How I Lost Shabbat — and How I Hope To Find It

I’m struggling to recreate the Friday nights of my childhood.

There is almost nothing I don’t hate about having had to leave my dormitory in New York City and move back to the suburbs because of the COVID-19 pandemic. In the city, something was always happening — I could go grocery shopping and end up eating vegetarian empanadas at a fair with a friend or go on the subway and find myself at an underground concert. In the suburbs, there are few such surprises.

Yet, for everything wonderful about the city, there is one thing I can never seem to find there, and that’s Shabbat. Yes, before the pandemic, my college Hillel offered excellent Shabbat dinners at my dorm that I loved going to. No, I don’t go to work on Saturdays. But there’s something about my family’s suburban Shabbat — maybe it’s the nothing-happening-ness — that I haven’t been able to ever replicate in the city.

Since moving back home, I have remembered one of my favorite things about high school — Friday night sleep. An anxious and exhausted student, I struggled in high school to get any sleep on school nights. I would get home from track practice at 4:30 or 5 p.m., eat dinner, take a shower, then be so exhausted that I couldn’t possibly do homework. I’d set my alarm for just a few minutes so that I could take a nap, but when I lied down, I couldn’t fall asleep — all I could think about was homework, which I couldn’t do because I was so tired. When my alarm rang, I was no less exhausted than when I’d set it, so I’d set it again for another few minutes. This combination of tiredness and anxiety made for vicious cycles and very long nights.

Friday nights were different. I’d arrive home to the many scents of Shabbat dinner preparation, all kitchen appliances in full force, and a recently cleaned house. My mom was usually in a good mood on Fridays, and my dad came home with even more pomp and circumstance than usual. “Salam, azizaye man!” he’d shout in Farsi while walking into the house. “Shabbat shalom! Looooo-ren!” Sometimes he walked in singing Lekhah Dodi, a Shabbat song he’d probably sung all the way home from synagogue.

Friday night was the night that, upon arriving home from school, eating dinner, and taking a shower, I promptly went to sleep, no alarm or anything. There was nothing in the world that I had to do. It wasn’t hard to fall asleep because I had all weekend to do homework, and I suspect the general atmosphere in the house also made it easier. Some nights I slept like a log and didn’t wake up until the next morning. Other nights I woke up briefly in the evening, in which case I went back downstairs and scarfed down some more adas polo before going back to sleep. As far as I’m concerned, eating everything in sight is a sacred Jewish tradition.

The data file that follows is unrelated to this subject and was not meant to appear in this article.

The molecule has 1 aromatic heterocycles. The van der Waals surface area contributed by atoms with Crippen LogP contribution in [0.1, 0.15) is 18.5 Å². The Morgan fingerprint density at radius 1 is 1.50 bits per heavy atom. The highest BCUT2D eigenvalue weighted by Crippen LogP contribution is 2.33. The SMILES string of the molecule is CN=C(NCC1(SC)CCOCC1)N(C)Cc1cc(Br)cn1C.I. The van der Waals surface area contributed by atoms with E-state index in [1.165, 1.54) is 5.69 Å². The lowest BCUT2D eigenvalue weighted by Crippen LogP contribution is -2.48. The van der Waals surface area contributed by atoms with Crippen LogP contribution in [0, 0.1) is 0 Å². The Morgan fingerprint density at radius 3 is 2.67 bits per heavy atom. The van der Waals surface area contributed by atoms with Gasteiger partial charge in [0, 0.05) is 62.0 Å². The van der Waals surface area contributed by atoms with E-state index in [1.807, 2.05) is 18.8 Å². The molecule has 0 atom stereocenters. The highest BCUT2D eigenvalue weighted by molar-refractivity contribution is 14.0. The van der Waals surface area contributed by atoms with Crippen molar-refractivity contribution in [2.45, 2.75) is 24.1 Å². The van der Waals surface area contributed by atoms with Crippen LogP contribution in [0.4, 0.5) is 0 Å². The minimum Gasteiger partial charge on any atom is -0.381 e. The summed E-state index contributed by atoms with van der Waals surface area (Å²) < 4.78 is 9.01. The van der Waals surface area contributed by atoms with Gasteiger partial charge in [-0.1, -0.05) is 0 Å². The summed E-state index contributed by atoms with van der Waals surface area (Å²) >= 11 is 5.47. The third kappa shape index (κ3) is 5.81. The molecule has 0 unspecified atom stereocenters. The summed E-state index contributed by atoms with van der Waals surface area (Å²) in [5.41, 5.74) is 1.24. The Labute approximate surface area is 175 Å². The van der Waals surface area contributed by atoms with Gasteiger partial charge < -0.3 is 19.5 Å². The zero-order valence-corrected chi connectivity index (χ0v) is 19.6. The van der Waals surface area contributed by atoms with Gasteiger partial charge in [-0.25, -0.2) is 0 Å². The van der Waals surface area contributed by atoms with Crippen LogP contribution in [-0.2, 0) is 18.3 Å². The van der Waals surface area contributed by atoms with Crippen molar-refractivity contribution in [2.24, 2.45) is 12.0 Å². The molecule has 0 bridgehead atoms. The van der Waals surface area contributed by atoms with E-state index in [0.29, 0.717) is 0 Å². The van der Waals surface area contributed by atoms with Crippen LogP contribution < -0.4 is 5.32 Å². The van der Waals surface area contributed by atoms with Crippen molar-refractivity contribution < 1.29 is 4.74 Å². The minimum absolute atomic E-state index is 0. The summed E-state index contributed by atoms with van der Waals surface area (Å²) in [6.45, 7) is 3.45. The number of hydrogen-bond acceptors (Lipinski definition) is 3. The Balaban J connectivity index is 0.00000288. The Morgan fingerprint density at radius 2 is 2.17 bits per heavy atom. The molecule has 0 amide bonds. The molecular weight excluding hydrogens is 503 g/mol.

Since coming to college, most parts of my life have improved significantly, my sleep schedule included. It is no longer difficult for me to go to sleep at 11 and wake up at 7, and I seem to have beaten my procrastination habit. But for all the things that are better, Shabbat might just be worse in college.

Whereas before, it was practically my duty to relax at the end of the school week, now, it’s not as easy to distinguish between the work week and the weekend. Track practice in college ends later than it did in high school, so I usually wouldn’t get back to my dorm until 7 or 7:30 p.m., even on Friday nights. I’d sprint upstairs for a micro-shower before coming extremely late to Hillel’s Shabbat dinner, where my fellow Jews, being mostly Ashkenazi, pronounced all the prayers in a way unfamiliar to me, and as much good food as there was, there was never any adas polo.

After dinner, sometimes I did some work, and before going to sleep, I’d often need to set an alarm for a stress-inducing cross country meet the next morning. So much for marathon sleep sessions and relaxing Friday nights.

Even now that I’ve returned to the suburbs, I can’t reclaim the Friday nights of my childhood. My dad has passed away, drastically reducing the possibility that I will spontaneously hear someone sing Lekhah Dodi. College classes and work don’t fit into a 40-hour work week, and given that I’m pursuing a career in journalism, my profession might not adhere to a standard work week or to proper observance of Shabbat either.

And those are just personal factors. Technology and capitalism in general pose an ever-increasing threat to people’s ability to relax. The constant need to check one’s email, refresh social media, be on-call to work whenever necessary, the pressure to always be productive — these are all contrary to the principles of Shabbat.

But even if I can’t observe Shabbat every Saturday, maybe I can try to incorporate an hour of “Shabbat” every day, an hour when I can actually breathe and resist the urge to check my email or look at my phone or do anything that could be considered work by any stretch of the imagination, including reading and writing.

And when I do return to the city, my goal is to continue this practice — in fact, I think walking to the subway was the best part of my day because there was nothing on my mind and no need to rush; I knew I’d get where I was going. Maybe, for my New York City “Shabbat,” I’ll take a detour on my walk to the subway.

More than ever, it’s important for Jews and non-Jews alike to find places or carve out times when we can truly rest, whether it’s for one day a week or one hour a day, without cell phones or alarm clocks to bother us. Maybe we can’t observe Shabbat the way our ancestors did, but we should try to find places to add a little more Shabbat to our lives, even if it just means going to sleep.

Header image: tomertu/iStock/Getty Images.

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